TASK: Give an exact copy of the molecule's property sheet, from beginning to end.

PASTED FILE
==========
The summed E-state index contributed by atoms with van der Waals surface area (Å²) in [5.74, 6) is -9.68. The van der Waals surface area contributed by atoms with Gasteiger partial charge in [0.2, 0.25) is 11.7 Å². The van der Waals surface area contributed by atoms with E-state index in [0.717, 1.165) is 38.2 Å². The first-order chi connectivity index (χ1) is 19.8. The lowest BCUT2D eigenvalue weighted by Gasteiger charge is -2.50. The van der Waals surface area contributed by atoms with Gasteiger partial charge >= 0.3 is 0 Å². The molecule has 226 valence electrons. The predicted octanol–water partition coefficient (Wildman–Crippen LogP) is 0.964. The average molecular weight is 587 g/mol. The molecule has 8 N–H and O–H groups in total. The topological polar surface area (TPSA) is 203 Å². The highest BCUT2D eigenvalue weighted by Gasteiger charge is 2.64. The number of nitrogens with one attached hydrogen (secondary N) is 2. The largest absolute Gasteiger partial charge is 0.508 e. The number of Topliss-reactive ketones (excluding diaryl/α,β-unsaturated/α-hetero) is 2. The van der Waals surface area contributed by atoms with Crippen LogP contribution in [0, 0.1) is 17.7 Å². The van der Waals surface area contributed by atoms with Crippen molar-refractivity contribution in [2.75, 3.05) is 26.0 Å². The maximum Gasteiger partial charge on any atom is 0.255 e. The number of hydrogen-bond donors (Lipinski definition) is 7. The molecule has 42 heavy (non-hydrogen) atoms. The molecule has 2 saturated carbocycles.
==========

The summed E-state index contributed by atoms with van der Waals surface area (Å²) in [5.74, 6) is -9.68. The van der Waals surface area contributed by atoms with Gasteiger partial charge in [0.2, 0.25) is 11.7 Å². The van der Waals surface area contributed by atoms with E-state index in [0.717, 1.165) is 38.2 Å². The first-order chi connectivity index (χ1) is 19.8. The lowest BCUT2D eigenvalue weighted by Gasteiger charge is -2.50. The van der Waals surface area contributed by atoms with Gasteiger partial charge >= 0.3 is 0 Å². The molecule has 226 valence electrons. The predicted octanol–water partition coefficient (Wildman–Crippen LogP) is 0.964. The average molecular weight is 587 g/mol. The molecule has 8 N–H and O–H groups in total. The topological polar surface area (TPSA) is 203 Å². The highest BCUT2D eigenvalue weighted by Gasteiger charge is 2.64. The number of nitrogens with one attached hydrogen (secondary N) is 2. The largest absolute Gasteiger partial charge is 0.508 e. The number of Topliss-reactive ketones (excluding diaryl/α,β-unsaturated/α-hetero) is 2. The van der Waals surface area contributed by atoms with Crippen LogP contribution in [0, 0.1) is 17.7 Å². The van der Waals surface area contributed by atoms with Crippen molar-refractivity contribution in [2.75, 3.05) is 26.0 Å². The maximum Gasteiger partial charge on any atom is 0.255 e. The number of hydrogen-bond donors (Lipinski definition) is 7. The molecule has 42 heavy (non-hydrogen) atoms. The molecule has 2 saturated carbocycles.